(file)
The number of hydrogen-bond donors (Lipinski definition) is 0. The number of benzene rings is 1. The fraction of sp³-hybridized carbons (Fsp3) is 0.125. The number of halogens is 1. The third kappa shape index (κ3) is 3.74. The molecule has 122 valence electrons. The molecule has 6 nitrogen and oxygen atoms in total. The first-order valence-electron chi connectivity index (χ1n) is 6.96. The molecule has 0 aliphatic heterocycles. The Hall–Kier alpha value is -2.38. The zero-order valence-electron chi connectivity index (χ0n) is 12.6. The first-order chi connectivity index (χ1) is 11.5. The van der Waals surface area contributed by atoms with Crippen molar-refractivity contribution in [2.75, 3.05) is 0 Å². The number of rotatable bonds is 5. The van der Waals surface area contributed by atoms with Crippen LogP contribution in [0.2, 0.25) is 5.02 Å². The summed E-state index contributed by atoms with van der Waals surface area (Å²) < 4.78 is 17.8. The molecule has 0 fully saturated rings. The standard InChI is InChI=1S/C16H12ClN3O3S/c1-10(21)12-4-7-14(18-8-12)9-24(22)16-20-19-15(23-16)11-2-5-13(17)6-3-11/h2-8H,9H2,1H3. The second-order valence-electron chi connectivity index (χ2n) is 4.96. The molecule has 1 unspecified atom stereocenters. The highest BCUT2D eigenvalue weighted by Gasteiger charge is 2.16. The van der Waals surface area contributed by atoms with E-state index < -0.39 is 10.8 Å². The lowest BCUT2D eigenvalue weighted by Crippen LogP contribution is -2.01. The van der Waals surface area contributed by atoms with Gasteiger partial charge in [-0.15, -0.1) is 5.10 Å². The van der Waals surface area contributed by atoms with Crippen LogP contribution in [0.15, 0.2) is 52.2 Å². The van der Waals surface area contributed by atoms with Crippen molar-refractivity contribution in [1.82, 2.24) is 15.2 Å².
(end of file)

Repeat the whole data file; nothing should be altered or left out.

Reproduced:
The number of hydrogen-bond donors (Lipinski definition) is 0. The number of benzene rings is 1. The fraction of sp³-hybridized carbons (Fsp3) is 0.125. The number of halogens is 1. The third kappa shape index (κ3) is 3.74. The molecule has 122 valence electrons. The molecule has 6 nitrogen and oxygen atoms in total. The first-order valence-electron chi connectivity index (χ1n) is 6.96. The molecule has 0 aliphatic heterocycles. The Hall–Kier alpha value is -2.38. The zero-order valence-electron chi connectivity index (χ0n) is 12.6. The first-order chi connectivity index (χ1) is 11.5. The van der Waals surface area contributed by atoms with Crippen molar-refractivity contribution in [2.75, 3.05) is 0 Å². The number of rotatable bonds is 5. The van der Waals surface area contributed by atoms with Crippen LogP contribution in [0.2, 0.25) is 5.02 Å². The summed E-state index contributed by atoms with van der Waals surface area (Å²) < 4.78 is 17.8. The molecule has 0 fully saturated rings. The standard InChI is InChI=1S/C16H12ClN3O3S/c1-10(21)12-4-7-14(18-8-12)9-24(22)16-20-19-15(23-16)11-2-5-13(17)6-3-11/h2-8H,9H2,1H3. The second-order valence-electron chi connectivity index (χ2n) is 4.96. The molecule has 1 unspecified atom stereocenters. The highest BCUT2D eigenvalue weighted by Gasteiger charge is 2.16. The van der Waals surface area contributed by atoms with E-state index < -0.39 is 10.8 Å². The lowest BCUT2D eigenvalue weighted by Crippen LogP contribution is -2.01. The van der Waals surface area contributed by atoms with Gasteiger partial charge in [-0.15, -0.1) is 5.10 Å². The van der Waals surface area contributed by atoms with Crippen LogP contribution in [0.15, 0.2) is 52.2 Å². The van der Waals surface area contributed by atoms with Crippen molar-refractivity contribution in [1.82, 2.24) is 15.2 Å².